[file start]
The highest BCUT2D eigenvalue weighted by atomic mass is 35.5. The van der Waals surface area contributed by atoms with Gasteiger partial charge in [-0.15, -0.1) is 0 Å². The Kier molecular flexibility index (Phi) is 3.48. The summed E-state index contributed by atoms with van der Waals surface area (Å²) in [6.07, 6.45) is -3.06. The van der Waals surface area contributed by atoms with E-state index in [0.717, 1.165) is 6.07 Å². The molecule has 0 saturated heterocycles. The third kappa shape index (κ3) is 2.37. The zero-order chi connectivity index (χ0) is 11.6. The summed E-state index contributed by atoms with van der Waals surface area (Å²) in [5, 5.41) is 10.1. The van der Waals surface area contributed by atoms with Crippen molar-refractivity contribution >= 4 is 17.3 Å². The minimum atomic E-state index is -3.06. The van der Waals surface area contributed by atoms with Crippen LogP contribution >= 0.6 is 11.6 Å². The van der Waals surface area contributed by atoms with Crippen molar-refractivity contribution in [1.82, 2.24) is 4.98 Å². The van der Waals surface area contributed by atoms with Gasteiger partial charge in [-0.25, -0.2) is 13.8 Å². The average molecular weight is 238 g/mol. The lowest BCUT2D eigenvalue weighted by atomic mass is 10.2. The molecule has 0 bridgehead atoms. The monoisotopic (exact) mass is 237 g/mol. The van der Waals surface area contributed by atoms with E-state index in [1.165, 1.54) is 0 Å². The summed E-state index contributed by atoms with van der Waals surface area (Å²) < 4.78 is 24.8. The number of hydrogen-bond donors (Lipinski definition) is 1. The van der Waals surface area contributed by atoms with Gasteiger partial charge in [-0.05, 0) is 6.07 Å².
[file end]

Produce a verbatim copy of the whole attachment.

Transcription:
The highest BCUT2D eigenvalue weighted by atomic mass is 35.5. The van der Waals surface area contributed by atoms with Gasteiger partial charge in [-0.15, -0.1) is 0 Å². The Kier molecular flexibility index (Phi) is 3.48. The summed E-state index contributed by atoms with van der Waals surface area (Å²) in [6.07, 6.45) is -3.06. The van der Waals surface area contributed by atoms with E-state index in [0.717, 1.165) is 6.07 Å². The molecule has 0 saturated heterocycles. The third kappa shape index (κ3) is 2.37. The zero-order chi connectivity index (χ0) is 11.6. The summed E-state index contributed by atoms with van der Waals surface area (Å²) in [5, 5.41) is 10.1. The van der Waals surface area contributed by atoms with Crippen molar-refractivity contribution >= 4 is 17.3 Å². The minimum atomic E-state index is -3.06. The van der Waals surface area contributed by atoms with Crippen LogP contribution >= 0.6 is 11.6 Å². The van der Waals surface area contributed by atoms with Crippen molar-refractivity contribution in [1.82, 2.24) is 4.98 Å². The van der Waals surface area contributed by atoms with Gasteiger partial charge in [-0.25, -0.2) is 13.8 Å². The average molecular weight is 238 g/mol. The lowest BCUT2D eigenvalue weighted by atomic mass is 10.2. The molecule has 0 bridgehead atoms. The monoisotopic (exact) mass is 237 g/mol. The van der Waals surface area contributed by atoms with E-state index in [1.165, 1.54) is 0 Å². The summed E-state index contributed by atoms with van der Waals surface area (Å²) < 4.78 is 24.8. The number of hydrogen-bond donors (Lipinski definition) is 1. The van der Waals surface area contributed by atoms with Gasteiger partial charge in [-0.05, 0) is 6.07 Å².